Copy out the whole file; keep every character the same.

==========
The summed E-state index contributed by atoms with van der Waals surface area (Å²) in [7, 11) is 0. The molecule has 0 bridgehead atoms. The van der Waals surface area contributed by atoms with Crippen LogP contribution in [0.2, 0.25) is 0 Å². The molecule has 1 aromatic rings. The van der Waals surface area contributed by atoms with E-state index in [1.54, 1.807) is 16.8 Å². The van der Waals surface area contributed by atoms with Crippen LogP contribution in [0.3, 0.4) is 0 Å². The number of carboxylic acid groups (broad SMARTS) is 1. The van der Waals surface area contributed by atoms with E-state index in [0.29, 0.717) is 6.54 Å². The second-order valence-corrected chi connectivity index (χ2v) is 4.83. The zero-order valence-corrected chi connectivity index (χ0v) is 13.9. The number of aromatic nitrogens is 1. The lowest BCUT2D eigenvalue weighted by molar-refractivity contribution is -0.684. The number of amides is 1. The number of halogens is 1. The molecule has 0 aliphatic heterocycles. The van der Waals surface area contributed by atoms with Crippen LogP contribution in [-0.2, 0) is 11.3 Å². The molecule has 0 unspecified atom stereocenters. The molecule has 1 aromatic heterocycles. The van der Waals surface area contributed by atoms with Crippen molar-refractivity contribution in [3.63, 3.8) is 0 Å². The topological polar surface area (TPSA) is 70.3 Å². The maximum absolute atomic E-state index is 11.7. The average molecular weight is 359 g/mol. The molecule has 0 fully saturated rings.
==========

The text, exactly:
The summed E-state index contributed by atoms with van der Waals surface area (Å²) in [7, 11) is 0. The molecule has 0 bridgehead atoms. The van der Waals surface area contributed by atoms with Crippen LogP contribution in [0.2, 0.25) is 0 Å². The molecule has 1 aromatic rings. The van der Waals surface area contributed by atoms with E-state index in [1.54, 1.807) is 16.8 Å². The van der Waals surface area contributed by atoms with Crippen LogP contribution in [0.3, 0.4) is 0 Å². The number of carboxylic acid groups (broad SMARTS) is 1. The van der Waals surface area contributed by atoms with E-state index in [0.29, 0.717) is 6.54 Å². The second-order valence-corrected chi connectivity index (χ2v) is 4.83. The zero-order valence-corrected chi connectivity index (χ0v) is 13.9. The number of aromatic nitrogens is 1. The lowest BCUT2D eigenvalue weighted by molar-refractivity contribution is -0.684. The number of amides is 1. The number of halogens is 1. The molecule has 0 aliphatic heterocycles. The van der Waals surface area contributed by atoms with Crippen LogP contribution in [-0.2, 0) is 11.3 Å². The molecule has 0 unspecified atom stereocenters. The molecule has 1 aromatic heterocycles. The van der Waals surface area contributed by atoms with Crippen molar-refractivity contribution in [3.63, 3.8) is 0 Å². The topological polar surface area (TPSA) is 70.3 Å². The maximum absolute atomic E-state index is 11.7. The average molecular weight is 359 g/mol. The molecule has 0 fully saturated rings.